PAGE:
Talking Writing is a quarterly nonprofit digital magazine that features essays, first-person journalism, poetry, and visual art.
At TW, we care about writing that's passionate, personal, and a joy to read—and we seek writers with diverse backgrounds and strong voices. Please visit talkingwriting.com to get a sense of the magazine's style, TW's eclectic mix, and the work we like.
- Theme Essays: Each issue of Talking Writing has a theme—such as "Family Stories" or "Writing and Faith"—and we're always looking for short essays about TW's Upcoming Themes. When submissions are open for a given theme, entry details will appear in the listings below. Theme essays with the tightest deadlines appear at the top.
- Annual Poetry Spotlight: Every year, TW's spring poetry issue highlights a specific theme, such as math poetry or "Honoring Muriel Rukeyser." During that issue cycle, we publish six or more poets for the spotlight theme. When submissions are open for spotlight poems, entry details will appear in the listings below.
- Contests: TW awards one or two annual writing prizes, with the categories changing each year. During the contest periods, entry details appear in the listings below.
- Other TW Pieces: For information about submitting fiction, flash nonfiction, cartoons, and other kinds of features with rolling deadlines, see the full list of categories below.
General Submission Guidelines
Queries and simultaneous submissions are welcome, but please tell us in your cover message if your work is also being considered elsewhere and notify us if it is accepted.
Upload each submission as a separate file in Word, PDF, or RTF format. Make sure your draft is easy to read.
The submission ($3) and contest ($15) fees partially offset our administrative costs. TW has limited editorial resources and a small budget. While we’re aware that submitting payments online is difficult for some writers, managing submissions online helps us to keep publishing.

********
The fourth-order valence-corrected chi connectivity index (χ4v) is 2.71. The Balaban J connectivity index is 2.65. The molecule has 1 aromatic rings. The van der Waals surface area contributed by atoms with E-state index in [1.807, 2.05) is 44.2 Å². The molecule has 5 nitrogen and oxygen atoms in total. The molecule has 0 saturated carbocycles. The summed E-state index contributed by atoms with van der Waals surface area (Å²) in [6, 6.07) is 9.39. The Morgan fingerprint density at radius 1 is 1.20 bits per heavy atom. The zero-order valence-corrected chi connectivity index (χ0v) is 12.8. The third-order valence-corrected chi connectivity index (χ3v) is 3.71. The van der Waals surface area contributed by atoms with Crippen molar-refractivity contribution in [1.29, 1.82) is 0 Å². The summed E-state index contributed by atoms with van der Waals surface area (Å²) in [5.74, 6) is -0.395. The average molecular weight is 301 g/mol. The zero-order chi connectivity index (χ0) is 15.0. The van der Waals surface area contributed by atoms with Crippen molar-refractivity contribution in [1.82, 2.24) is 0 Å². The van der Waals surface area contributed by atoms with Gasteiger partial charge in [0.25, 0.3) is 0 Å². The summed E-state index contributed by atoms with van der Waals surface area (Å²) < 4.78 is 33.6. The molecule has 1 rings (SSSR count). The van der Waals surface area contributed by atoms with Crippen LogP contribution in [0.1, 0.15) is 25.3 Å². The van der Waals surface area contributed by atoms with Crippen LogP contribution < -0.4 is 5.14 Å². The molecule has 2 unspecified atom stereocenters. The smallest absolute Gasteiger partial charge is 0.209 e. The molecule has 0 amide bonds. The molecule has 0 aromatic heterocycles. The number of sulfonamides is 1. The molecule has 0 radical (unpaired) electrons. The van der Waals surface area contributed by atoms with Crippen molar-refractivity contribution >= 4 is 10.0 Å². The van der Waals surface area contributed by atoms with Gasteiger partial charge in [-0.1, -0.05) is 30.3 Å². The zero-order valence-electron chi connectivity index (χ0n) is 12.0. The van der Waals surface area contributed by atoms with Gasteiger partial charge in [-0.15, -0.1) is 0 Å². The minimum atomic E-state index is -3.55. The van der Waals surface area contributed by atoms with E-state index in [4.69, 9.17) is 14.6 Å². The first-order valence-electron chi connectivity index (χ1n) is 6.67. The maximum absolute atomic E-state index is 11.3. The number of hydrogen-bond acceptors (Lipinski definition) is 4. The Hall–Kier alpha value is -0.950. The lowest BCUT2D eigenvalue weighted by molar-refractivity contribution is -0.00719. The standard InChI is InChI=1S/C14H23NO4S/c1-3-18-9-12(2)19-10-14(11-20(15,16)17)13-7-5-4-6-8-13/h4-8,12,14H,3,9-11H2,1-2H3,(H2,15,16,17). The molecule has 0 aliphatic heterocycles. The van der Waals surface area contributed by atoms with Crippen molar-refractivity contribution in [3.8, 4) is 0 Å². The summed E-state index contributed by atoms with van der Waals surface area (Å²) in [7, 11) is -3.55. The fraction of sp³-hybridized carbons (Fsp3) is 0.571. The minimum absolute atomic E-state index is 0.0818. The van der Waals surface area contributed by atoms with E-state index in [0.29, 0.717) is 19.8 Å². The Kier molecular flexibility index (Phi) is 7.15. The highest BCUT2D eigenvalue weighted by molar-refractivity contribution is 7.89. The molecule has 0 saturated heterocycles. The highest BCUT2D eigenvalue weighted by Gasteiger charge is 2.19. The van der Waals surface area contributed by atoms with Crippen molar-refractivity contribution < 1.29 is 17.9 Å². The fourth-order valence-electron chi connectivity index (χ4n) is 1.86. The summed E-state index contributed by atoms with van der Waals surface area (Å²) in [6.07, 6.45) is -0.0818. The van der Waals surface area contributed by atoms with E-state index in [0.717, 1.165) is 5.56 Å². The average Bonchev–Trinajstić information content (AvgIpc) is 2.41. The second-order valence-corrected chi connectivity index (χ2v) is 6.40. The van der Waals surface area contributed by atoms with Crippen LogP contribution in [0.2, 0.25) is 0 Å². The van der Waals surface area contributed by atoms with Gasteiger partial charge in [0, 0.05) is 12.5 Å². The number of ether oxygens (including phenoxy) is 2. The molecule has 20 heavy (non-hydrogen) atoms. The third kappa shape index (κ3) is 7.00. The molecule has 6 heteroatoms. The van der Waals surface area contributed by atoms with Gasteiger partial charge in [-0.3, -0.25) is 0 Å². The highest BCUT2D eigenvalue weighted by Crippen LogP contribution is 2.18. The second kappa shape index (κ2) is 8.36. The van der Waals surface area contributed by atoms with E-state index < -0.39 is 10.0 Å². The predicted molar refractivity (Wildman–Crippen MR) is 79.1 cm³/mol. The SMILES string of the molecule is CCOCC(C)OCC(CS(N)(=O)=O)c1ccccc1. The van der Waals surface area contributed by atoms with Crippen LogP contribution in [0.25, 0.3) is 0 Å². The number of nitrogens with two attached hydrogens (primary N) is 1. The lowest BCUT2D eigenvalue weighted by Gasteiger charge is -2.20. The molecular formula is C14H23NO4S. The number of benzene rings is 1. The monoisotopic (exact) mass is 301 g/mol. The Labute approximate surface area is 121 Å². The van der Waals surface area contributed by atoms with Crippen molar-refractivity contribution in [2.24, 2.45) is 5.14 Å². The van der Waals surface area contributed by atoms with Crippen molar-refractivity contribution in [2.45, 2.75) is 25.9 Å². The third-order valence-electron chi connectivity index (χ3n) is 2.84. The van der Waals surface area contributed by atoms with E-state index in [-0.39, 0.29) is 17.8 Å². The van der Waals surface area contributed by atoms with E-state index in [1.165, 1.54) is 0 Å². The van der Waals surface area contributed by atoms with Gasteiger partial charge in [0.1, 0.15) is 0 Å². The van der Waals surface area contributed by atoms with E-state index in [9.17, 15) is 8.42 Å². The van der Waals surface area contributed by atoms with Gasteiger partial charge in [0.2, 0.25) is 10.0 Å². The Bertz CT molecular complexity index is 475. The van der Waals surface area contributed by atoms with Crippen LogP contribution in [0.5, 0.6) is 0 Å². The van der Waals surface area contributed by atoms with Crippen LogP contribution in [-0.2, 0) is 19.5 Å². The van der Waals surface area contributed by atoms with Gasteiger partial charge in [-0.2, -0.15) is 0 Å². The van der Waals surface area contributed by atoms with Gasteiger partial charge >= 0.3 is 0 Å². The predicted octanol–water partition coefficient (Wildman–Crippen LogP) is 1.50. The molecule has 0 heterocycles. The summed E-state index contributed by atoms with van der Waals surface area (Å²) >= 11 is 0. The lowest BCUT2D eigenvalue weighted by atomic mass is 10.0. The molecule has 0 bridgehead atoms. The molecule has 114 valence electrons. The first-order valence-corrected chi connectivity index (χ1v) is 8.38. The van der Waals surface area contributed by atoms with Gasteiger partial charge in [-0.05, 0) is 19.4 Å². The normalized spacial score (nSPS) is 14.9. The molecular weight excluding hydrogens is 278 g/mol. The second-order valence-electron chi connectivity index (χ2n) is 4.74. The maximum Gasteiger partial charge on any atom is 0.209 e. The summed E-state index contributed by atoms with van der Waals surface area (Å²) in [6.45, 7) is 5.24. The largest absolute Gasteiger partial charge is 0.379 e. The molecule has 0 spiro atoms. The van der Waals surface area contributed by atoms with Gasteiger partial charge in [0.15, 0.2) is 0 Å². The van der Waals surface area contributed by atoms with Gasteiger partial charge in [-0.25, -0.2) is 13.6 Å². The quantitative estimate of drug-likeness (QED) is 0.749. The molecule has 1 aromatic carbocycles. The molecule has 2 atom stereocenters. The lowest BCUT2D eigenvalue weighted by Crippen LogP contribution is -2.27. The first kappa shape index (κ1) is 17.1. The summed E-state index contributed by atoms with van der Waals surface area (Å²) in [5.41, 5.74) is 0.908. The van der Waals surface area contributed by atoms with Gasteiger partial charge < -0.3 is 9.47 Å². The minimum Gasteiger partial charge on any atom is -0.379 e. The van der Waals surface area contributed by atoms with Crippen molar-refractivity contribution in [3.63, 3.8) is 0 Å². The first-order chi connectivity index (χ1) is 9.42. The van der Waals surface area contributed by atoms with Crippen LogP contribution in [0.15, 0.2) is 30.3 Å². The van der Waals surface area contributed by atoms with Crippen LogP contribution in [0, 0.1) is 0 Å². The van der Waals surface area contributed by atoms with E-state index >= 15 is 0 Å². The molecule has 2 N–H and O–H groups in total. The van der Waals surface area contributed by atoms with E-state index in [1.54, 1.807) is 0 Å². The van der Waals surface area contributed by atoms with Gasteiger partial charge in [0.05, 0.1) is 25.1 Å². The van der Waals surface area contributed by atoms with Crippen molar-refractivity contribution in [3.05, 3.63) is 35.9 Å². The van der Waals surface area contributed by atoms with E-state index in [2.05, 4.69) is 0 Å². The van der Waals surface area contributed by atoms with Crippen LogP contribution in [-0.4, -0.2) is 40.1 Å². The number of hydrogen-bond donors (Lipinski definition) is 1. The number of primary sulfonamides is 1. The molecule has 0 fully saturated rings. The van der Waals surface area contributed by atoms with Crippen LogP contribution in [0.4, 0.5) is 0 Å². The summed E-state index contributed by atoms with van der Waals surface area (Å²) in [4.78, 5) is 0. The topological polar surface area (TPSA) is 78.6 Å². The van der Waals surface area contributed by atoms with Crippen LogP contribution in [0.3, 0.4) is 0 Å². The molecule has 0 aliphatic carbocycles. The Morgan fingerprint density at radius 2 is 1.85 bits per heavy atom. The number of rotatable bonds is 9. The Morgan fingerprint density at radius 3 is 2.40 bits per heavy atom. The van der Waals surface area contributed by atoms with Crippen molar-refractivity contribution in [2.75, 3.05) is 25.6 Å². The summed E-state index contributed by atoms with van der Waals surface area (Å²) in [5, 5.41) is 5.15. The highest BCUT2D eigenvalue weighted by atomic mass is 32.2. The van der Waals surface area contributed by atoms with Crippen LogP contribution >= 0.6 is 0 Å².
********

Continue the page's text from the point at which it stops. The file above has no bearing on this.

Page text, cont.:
There are no submission fees for comics, visual art, and queries. Ask away!
"The pages are still blank, but there is a miraculous feeling of the words being there, written in invisible ink and clamoring to become visible." — Vladimir Nabokov, Lectures on Literature
TW publishes first-person journalism—features of varying lengths, many of which are think pieces about books, movies, well-known authors, literary trends, or teaching writing. While we publish very few straightforward book reviews in the magazine, we're interested in the personal connections that readers (and writers) make to books and authors.
"Featured Debate" and other TW opinion pieces often focus on the continuing transformation of media and the impact of digital literature. We encourage many different points of view—the more provocative, the better. We ask that a writer’s approach be personal, passionate, and factually accurate. Please avoid an overly academic tone.
In addition, we're always looking for thoughtful essays on our quarterly themes. For more information, please see TW's Upcoming Themes.
TW occasionally accepts short memoir selections and literary nonfiction. In particular, we're interested in flash essays—work that is idea-driven rather than a creative nonfiction narrative—and other short forms of flash nonfiction. In general, we look for personal stories told from a strong first-person point of view by writers of diverse backgrounds. We're especially drawn to personal essays that grapple with aspects of the writing, reading, or teaching life.
TW publishes short essays that address the essential question for writers: Why write?
Send up to 3 images (no more than 1 Mb in total).
TW features the work of a visual artist or photographer in each issue. We also use spot art from a variety of sources. Please submit up to three images (1 Mb total for all images).
Submit queries or pitches for theme essays, if you want feedback about whether an idea will work for TW.
You can also query us about anything you think we might be interested in that doesn't fit the standard categories, such as reviews of particular books, ideas for new columns, or interviews with writers. See TW's Submissions page for more information.
Please enter your query (up to 500 words) in the "cover letter" field of the submission form.